Place

Devils Hole

Steep rocky cliffs rise up on 3 sides from the teal water of a pool containing research equipment.
Devils Hole is the only natural home of the endangered Devils Hole Pupfish.

Kim Stringfellow 2019

Quick Facts

Historical/Interpretive Information/Exhibits, Trailhead

Devils Hole, a disjunct portion of Death Valley National Park, is a water-filled, geothermal cave system and the only natural habitat for the highly endangered Devils Hole pupfish (Cyprinodon diabolis). 

 

Devils Hole is nestled within the Ash Meadows National Wildlife Refuge, an incredibly biodiverse, spring-fed oasis in southern Nevada. The calm, carbonate-rich and oxygen-poor water of Devils Hole is a constant 33.5–34°C (93°F) in the deeper reaches of the cave and is often even warmer in the shallows. This combination creates a challenging environment for the tiny blue Devils Hole pupfish! These fish subsist on algae, invertebrates, and other micro-organisms found on a shallow rock shelf within the pool. 

The water level in Devils Hole was protected by the United States Supreme Court in 1976 to help ensure the ongoing survival of this unique fish. With only about 100–180 individuals remaining in the wild, scientists continue their efforts to conserve the species for this and future generations to learn from and enjoy.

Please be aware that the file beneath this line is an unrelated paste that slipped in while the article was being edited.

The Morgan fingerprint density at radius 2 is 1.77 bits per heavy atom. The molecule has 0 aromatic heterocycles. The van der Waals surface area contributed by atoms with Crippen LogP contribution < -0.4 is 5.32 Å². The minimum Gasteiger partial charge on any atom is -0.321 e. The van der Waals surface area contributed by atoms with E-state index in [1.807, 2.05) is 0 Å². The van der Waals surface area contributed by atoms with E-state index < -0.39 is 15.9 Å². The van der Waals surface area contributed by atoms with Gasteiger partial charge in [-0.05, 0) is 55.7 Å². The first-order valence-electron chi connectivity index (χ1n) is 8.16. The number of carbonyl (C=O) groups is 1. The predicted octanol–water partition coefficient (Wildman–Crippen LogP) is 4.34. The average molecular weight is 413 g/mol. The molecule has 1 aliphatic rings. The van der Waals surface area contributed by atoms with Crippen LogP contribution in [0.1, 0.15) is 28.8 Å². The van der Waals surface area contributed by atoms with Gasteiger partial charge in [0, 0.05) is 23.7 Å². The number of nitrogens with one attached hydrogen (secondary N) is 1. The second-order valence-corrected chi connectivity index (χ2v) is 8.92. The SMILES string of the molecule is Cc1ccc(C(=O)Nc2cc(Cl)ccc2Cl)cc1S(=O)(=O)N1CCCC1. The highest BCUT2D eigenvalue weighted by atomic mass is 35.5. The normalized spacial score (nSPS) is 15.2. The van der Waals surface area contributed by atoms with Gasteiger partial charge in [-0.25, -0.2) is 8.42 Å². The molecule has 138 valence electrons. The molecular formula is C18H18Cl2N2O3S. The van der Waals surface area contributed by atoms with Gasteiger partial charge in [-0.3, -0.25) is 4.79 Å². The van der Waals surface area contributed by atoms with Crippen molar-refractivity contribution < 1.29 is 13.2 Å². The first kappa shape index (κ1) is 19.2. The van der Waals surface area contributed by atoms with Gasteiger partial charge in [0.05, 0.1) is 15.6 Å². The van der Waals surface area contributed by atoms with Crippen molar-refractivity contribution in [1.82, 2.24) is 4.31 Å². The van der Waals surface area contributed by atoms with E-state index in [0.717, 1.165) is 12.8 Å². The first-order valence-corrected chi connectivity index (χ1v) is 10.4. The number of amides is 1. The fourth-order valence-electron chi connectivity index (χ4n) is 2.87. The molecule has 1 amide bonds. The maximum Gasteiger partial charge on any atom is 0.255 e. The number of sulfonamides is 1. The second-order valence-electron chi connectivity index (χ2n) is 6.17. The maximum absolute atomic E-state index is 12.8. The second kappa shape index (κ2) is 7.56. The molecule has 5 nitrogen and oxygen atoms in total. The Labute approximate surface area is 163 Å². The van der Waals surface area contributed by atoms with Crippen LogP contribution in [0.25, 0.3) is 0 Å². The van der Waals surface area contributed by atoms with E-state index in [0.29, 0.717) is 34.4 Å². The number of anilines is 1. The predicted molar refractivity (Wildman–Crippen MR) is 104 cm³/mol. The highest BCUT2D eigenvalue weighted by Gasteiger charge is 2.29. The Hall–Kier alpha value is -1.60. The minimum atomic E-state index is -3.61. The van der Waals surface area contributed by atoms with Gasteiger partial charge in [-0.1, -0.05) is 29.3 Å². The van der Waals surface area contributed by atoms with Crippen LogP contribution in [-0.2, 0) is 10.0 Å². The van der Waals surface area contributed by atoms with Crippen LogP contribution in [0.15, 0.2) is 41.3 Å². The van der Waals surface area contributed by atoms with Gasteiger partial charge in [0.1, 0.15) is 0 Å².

Ash Meadows is located approximately 50 miles east of the Furnace Creek Visitor Center in Death Valley and 90 miles northwest of Las Vegas. The refuge and Devils Hole are accessed via Spring Meadows Road. Refuge roads are dirt and gravel, and higher clearance or 4-wheel drive vehicles may be required depending on conditions. 

Due to the sensitive nature of Devils Hole, the pool is fenced and must be viewed from afar; bring binoculars to better see the tiny fish from the Devils Hole viewing platform. For a closer look at desert pupfishes, be sure to check out the other pools and species on the refuge!

Death Valley National Park

Last updated: November 7, 2021